KARACHI (August 20 2003) : The anomaly committee, appointed by the government, while reviewing the SRO 507, has decided that now only three items will not be sold to unregistered persons.
These are air-conditioning plants/chilling plants and humidification plants, cranes, and propane storage tank/heat exchanger and gas separator.
The SRO 507 (I)/2003 was issued in the 2003-2004 budget, barring the sale of domestic manufactured merchandise to unregistered persons.
It hit about 100 major engineering and processed items.
The Central Board of Revenue (CBR), instead of rescinding the SRO, had agreed to limit the scope of the SRO, and asked the Federation of Pakistan Chambers of Commerce and Industry (FPCCI) to suggest items, which would not be sold to unregistered persons.
The FPCCI had recommended five items, but the anomaly committee meeting, held recently in Islamabad, did not agree on two items, ie defence stores machinery and equipment for defence forces and parts of locomotives.
The share in the sale of the domestic manufactured merchandise was feared to shrink against import-based similar merchandise, which continues to be sold to any person irrespective of its registration under the Sales Tax Act.
All trade bodies had criticised this discrimination between locally manufactured goods and import-based goods of similar nature.
The anomaly committee of the FPCCI had also unanimously resolved to ask the committee, set up for hearing the anomaly cases to rescind the SRO, as it discriminated against the domestic manufactured items against imports by restricting the sales of local products to only registered persons, while the import-based similar goods enjoy the free market access of sale to unregistered persons as well.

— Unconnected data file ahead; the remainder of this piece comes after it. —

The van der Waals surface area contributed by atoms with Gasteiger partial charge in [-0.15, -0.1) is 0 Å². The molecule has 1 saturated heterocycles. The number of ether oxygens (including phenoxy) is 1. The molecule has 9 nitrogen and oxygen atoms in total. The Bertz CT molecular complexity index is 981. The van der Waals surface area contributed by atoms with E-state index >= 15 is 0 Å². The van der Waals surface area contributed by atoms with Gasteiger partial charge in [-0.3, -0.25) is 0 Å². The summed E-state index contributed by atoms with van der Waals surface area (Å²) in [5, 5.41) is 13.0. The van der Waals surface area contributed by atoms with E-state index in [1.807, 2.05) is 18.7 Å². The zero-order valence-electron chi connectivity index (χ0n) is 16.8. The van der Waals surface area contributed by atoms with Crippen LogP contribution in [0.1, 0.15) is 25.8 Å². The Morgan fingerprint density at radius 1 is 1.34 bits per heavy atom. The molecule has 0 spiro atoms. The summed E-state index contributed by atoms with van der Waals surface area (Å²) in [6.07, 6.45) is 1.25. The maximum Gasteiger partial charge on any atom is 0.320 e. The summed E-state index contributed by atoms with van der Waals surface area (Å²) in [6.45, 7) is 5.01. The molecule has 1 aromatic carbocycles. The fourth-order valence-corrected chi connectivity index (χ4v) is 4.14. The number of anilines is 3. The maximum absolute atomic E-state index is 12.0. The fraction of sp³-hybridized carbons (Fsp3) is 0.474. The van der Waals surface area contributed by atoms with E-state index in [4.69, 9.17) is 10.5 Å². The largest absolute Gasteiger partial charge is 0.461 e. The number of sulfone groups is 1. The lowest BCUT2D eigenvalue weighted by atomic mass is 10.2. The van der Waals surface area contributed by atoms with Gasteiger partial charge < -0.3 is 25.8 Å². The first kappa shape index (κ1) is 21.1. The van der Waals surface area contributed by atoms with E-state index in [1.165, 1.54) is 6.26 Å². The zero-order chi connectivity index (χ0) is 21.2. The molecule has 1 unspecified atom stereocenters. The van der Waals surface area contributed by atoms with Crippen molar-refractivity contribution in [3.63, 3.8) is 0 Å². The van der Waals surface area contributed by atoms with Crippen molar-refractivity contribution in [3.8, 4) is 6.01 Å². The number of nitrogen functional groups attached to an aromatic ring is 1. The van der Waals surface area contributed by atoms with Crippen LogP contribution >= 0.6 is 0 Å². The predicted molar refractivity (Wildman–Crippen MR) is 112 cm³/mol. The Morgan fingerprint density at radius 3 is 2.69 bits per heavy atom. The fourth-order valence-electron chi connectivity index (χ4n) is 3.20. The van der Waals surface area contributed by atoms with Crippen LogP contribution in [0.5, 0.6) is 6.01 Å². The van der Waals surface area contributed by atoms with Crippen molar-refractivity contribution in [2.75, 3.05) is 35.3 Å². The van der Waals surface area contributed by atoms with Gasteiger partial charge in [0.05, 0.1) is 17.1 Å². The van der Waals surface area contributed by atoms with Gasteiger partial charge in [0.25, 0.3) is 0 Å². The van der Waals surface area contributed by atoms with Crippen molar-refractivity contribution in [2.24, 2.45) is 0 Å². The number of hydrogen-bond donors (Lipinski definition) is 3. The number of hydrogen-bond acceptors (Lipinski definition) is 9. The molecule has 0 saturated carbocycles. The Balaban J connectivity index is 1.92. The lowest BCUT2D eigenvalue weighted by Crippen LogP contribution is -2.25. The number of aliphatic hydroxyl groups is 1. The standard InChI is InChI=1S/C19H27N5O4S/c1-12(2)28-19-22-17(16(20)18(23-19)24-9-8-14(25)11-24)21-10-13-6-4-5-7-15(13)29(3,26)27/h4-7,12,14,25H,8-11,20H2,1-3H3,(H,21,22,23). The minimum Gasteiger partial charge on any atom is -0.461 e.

The matter was agitated by the domestic industry and the FPCCI made a case, based on many points, one of which was the discriminatory treatment to the domestic product.
In addition, the FPCCI invited attention of the anomaly committee that the further tax as penalty existed in case of sales to unregistered persons.
The CBR's attention was drawn to the fact that by virtue of amendment further tax collected on account of sales to unregistered persons is also not adjustable any more for carry forward and has become cash liability instead.
Besides, the case presentation was based on the point that there is a very narrow gap between import duty rates of finished products and raw materials imported for processing and manufacturing similar domestic merchandise.
The President, Karachi Chamber of Commerce and Industry, Mian Nasser Hayat Maggo, is not very happy on this development.
Instead of limiting its scope, the SRO 507 should have been rescinded, he emphasised while talking to the Business Recorder on the subject.
He thought that the existence of this SRO for regulating the trade of domestic manufactured goods against imported goods of similar nature might not be in the interest of the domestic industry, which was apprehensive that its continuation could be used as and when the CBR thought to add items not to be sold to unregistered persons.
He said that governments created room for increasing sales of the domestic products, but in this case an attempt had been made to restrict the trade, while “we are talking of the challenges of the World Trde Organisation (WTO) whose concept was based on eventuality of cross border movements of goods and services at minimum tax rates.
The SRO, with its limited scope, had been considered as the option at this stage and might see inclusion of many items in future, which would not be sold to unregistered persons, he apprehended.
Such SROs could not motivate the industrialists to increase their capacity or modernise the existing plants when the trade was also regulated or put to quantitative restrictions by CBR, he said.